December 1, 2020

First joint meeting held among city, seminary and university

Representatives from the Webster Groves City Council, Webster University and Eden Theological Seminary met Tuesday, Aug. 28, for the first of a series of collaborative meetings. At the meeting, these entities established a collective vision and agenda for future summits.

As the group discussed future agenda topics, Webster University President Beth Stroble said the group should foster an environment where it is possible for all three to plan and achieve success.  This environment, Stroble said, should not include “time-delaying processes and regulatory environments that seem all about making sure (the university doesn’t) cross lines.”

When Webster Groves Mayor Gerry Welch asked if Webster University’s needs would be a “useful topic” for upcoming meetings, Stroble responded:

“I think it is, if we think that that changes the eventual process that we need to go through with city council. If it doesn’t, then we ought to just go ahead … and put the master plan — that we serviced and got your feedback about — in front of council and just quit using up time. Because the more we delay bringing the master plan through the process, the more it is costing us in students and money.”

In defense of the process, Councilmember Ann Tolan said the council could not respond without fully knowing Webster University’s priorities, particularly across Lockwood Avenue. Stroble said Webster University had disclosed its intentions for Eden in the university’s master plan presentation. She added the university’s first priority was a new science building, which will not be developed on Eden’s property.

The controversy surrounding Ordinance 8753 also entered the conversation twice.

The ordinance outlines Eden’s master plan and possible sale or lease of 11.8 acres of the seminary’s property to 10 vendors including Webster University. Eden’s master plan also includes the possible sale of 7.5 acres of green space at the corner of Lockwood Avenue and Bompart Avenue — land which residents have expressed concern over. Vocal residents at city council meetings over the summer have said they are concerned at the possibility of Webster University building a parking lot or academic structure there.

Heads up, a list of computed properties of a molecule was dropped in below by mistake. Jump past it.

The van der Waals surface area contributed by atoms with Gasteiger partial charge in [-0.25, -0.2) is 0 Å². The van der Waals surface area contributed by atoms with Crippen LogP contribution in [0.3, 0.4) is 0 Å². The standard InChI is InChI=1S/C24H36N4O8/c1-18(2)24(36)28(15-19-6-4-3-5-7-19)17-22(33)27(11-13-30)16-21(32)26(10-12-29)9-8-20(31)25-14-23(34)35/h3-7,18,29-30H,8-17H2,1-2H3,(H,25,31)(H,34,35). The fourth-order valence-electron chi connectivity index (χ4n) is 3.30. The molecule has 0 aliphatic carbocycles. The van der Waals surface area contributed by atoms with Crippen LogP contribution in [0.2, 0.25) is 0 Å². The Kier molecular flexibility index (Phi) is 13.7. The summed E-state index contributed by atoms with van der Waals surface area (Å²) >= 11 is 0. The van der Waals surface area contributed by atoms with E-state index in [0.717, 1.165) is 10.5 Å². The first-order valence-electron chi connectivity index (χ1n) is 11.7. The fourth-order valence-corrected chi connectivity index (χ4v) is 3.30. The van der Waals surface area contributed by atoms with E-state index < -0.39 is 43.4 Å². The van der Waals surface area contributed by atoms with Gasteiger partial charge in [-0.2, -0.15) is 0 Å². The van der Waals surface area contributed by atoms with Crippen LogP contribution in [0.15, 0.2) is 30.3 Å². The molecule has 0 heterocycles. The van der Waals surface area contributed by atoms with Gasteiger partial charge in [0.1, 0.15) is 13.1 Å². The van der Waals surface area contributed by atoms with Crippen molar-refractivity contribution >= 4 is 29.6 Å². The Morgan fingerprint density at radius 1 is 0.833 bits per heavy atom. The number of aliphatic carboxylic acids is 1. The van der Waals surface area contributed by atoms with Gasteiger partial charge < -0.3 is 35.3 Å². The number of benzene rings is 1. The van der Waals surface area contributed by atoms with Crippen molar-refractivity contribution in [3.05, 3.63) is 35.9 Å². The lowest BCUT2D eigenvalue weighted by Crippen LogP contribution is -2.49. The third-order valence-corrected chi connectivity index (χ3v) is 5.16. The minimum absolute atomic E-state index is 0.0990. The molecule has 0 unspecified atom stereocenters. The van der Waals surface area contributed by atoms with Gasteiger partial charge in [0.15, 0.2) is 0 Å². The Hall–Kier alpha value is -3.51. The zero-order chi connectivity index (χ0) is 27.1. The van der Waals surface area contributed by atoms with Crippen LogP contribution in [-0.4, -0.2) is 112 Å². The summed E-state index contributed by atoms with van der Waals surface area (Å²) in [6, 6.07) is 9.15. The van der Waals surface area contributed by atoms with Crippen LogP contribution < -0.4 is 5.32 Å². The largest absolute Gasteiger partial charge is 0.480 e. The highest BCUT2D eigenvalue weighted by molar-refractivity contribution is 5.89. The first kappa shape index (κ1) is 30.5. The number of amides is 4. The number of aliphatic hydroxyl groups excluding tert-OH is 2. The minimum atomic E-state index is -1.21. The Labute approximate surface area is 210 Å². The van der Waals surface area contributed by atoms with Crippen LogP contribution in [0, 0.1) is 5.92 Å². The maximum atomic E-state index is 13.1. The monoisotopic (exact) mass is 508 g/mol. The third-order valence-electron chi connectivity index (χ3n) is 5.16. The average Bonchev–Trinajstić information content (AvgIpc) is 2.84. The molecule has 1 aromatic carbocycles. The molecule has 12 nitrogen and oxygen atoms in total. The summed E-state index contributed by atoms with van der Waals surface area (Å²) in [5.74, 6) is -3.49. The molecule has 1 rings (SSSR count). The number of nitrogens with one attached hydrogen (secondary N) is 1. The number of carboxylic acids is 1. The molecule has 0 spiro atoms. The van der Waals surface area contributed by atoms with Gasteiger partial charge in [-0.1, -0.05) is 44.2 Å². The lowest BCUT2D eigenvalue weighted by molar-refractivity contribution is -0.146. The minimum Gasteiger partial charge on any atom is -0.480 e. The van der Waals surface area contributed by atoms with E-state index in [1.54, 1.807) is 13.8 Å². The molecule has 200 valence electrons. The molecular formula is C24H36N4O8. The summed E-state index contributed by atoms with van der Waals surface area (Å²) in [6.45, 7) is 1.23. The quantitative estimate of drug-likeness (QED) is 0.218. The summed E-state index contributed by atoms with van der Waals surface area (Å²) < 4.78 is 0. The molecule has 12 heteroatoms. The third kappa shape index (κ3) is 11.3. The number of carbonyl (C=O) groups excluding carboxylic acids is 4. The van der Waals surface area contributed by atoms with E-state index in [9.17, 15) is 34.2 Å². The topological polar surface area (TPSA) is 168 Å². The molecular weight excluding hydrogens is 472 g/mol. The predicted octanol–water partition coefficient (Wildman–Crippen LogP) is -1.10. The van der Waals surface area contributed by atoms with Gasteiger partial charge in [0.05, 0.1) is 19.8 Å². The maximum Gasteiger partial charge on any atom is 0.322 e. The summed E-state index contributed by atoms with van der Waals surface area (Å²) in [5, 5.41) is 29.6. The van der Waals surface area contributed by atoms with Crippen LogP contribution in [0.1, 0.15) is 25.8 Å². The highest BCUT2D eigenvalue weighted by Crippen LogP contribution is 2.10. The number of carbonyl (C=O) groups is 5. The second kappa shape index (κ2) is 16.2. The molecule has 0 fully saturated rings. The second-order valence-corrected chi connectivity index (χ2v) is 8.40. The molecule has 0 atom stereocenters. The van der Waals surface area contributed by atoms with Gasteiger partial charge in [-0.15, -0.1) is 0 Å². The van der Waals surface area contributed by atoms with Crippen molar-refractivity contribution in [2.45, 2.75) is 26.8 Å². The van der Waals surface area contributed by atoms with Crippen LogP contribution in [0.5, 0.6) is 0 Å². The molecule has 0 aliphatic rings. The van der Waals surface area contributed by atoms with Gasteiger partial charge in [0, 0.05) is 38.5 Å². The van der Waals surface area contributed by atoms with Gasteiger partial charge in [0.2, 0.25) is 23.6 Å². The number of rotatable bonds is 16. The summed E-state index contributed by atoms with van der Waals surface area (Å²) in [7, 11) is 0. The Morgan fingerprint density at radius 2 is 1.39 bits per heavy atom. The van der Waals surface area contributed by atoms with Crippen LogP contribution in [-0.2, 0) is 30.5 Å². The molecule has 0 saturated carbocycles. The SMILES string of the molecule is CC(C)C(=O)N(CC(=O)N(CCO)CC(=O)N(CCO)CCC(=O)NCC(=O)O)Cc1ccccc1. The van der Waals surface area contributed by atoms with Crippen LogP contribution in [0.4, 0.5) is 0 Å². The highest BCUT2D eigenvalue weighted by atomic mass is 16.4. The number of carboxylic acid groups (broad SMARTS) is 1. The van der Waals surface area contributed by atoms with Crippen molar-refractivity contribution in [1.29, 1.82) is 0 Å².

At the city council meeting on Aug. 21, city officials said the delegation at the Aug. 28 meeting would specifically not discuss Ordinance 8753, but broader issues involving the three parties.

Stroble was the first to address the ordinance.

“I would hope that the largest possible range of solutions would be on the table for us, and not restrained and restricted by an ordinance that we are opposed to,” Stroble said. “That really constrains the possible solutions on the table, instead of expanding them. I see the collaborative, candid discussion being slightly constrained, if not chilled, by an ordinance we know is coming up for a vote next week.”

The ordinance issue entered into the meeting a second time when David Greenshaw said he objected to the ordinance’s intentions and would like it to be restructured, if possible.

After Greenshaw’s comment, councilmember Kathy Hart said the ordinance could not be discussed. There was no further dialogue about the ordinance thereafter.

Representatives voiced several broad purposes and desired outcomes for the meetings. Councilmembers hoped the meetings would build the city council’s relationships with Eden and Webster University. Webster University and Eden officials said they hoped the discussions would be collaborative and that solutions would serve the three entities as best they could.

Attendants hoped the group could learn and respond to the needs of the three parties, develop a range of solutions to problems, resolve Webster University and Eden zoning issues and bring the broader community into the discussion.

Webster University Provost Julian Schuster said the university would do everything it could to minimize any negative consequences of expansion. But he said Webster University would need Eden and the city as partners.

Dave Buck, a 12-year Webster Groves resident in attendance, said to his knowledge the three entities had never held a meeting like this one. He said if the group could resolve the green space and Lockwood issue, he believed most residents in opposition to Webster University’s expansion would be satisfied.

The next meeting will be held in three weeks on a date to be determined between the three parties. Webster University will present its master plan to the group. It will be held on Webster University’s campus at a location still to be announced.

The delegation is comprised of:

—Beth Stroble, President, Webster University

—Julian Schuster, Provost and Chief Operating Officer, Webster University

—David Greenhaw, President, Eden Seminary

—Rick Walters, Executive Vice Presiden, Eden Seminary

—Councilmember Anne Tolen

—Councilmember Kathy Hart

—Councilmember Ken Burns

—Councilmember Greg Mueller

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